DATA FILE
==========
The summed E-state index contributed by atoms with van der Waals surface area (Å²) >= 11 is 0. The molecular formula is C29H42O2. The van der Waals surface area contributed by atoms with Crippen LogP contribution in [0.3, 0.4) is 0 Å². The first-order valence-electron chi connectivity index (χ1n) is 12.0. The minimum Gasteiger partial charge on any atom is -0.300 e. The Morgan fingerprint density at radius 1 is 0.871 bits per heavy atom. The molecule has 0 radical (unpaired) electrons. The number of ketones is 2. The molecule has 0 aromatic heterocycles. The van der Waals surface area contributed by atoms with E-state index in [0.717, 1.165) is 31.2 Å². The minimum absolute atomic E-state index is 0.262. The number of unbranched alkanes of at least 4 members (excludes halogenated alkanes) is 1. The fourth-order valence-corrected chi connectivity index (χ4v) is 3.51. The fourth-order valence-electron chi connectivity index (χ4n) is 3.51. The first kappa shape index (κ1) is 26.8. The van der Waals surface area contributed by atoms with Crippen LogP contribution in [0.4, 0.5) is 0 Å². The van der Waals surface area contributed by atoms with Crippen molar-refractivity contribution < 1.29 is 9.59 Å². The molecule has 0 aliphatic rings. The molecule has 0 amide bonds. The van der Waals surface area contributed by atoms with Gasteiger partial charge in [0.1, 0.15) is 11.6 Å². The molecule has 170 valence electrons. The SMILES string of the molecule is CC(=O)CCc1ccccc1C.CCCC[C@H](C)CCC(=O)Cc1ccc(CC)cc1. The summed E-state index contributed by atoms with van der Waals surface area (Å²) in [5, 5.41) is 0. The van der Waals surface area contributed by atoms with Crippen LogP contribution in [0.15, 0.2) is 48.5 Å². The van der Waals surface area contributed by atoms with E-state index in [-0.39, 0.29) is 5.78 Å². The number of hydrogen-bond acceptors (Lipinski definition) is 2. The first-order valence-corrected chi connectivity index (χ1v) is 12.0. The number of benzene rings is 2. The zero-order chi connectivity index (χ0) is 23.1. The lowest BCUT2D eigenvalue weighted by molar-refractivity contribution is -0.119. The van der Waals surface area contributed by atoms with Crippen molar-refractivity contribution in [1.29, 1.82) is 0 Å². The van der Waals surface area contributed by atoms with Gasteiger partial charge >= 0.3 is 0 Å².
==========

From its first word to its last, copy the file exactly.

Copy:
The summed E-state index contributed by atoms with van der Waals surface area (Å²) >= 11 is 0. The molecular formula is C29H42O2. The van der Waals surface area contributed by atoms with Crippen LogP contribution in [0.3, 0.4) is 0 Å². The first-order valence-electron chi connectivity index (χ1n) is 12.0. The minimum Gasteiger partial charge on any atom is -0.300 e. The Morgan fingerprint density at radius 1 is 0.871 bits per heavy atom. The molecule has 0 radical (unpaired) electrons. The number of ketones is 2. The molecule has 0 aromatic heterocycles. The van der Waals surface area contributed by atoms with E-state index in [0.717, 1.165) is 31.2 Å². The minimum absolute atomic E-state index is 0.262. The number of unbranched alkanes of at least 4 members (excludes halogenated alkanes) is 1. The fourth-order valence-corrected chi connectivity index (χ4v) is 3.51. The fourth-order valence-electron chi connectivity index (χ4n) is 3.51. The first kappa shape index (κ1) is 26.8. The van der Waals surface area contributed by atoms with Crippen LogP contribution in [0.4, 0.5) is 0 Å². The van der Waals surface area contributed by atoms with Crippen molar-refractivity contribution < 1.29 is 9.59 Å². The molecule has 0 aliphatic rings. The molecule has 0 amide bonds. The van der Waals surface area contributed by atoms with Gasteiger partial charge in [0.1, 0.15) is 11.6 Å². The molecule has 170 valence electrons. The SMILES string of the molecule is CC(=O)CCc1ccccc1C.CCCC[C@H](C)CCC(=O)Cc1ccc(CC)cc1. The summed E-state index contributed by atoms with van der Waals surface area (Å²) in [5, 5.41) is 0. The van der Waals surface area contributed by atoms with Crippen LogP contribution in [0.15, 0.2) is 48.5 Å². The van der Waals surface area contributed by atoms with E-state index in [-0.39, 0.29) is 5.78 Å². The number of hydrogen-bond acceptors (Lipinski definition) is 2. The first-order valence-corrected chi connectivity index (χ1v) is 12.0. The number of benzene rings is 2. The zero-order chi connectivity index (χ0) is 23.1. The lowest BCUT2D eigenvalue weighted by molar-refractivity contribution is -0.119. The van der Waals surface area contributed by atoms with Crippen molar-refractivity contribution in [1.29, 1.82) is 0 Å². The van der Waals surface area contributed by atoms with Gasteiger partial charge >= 0.3 is 0 Å².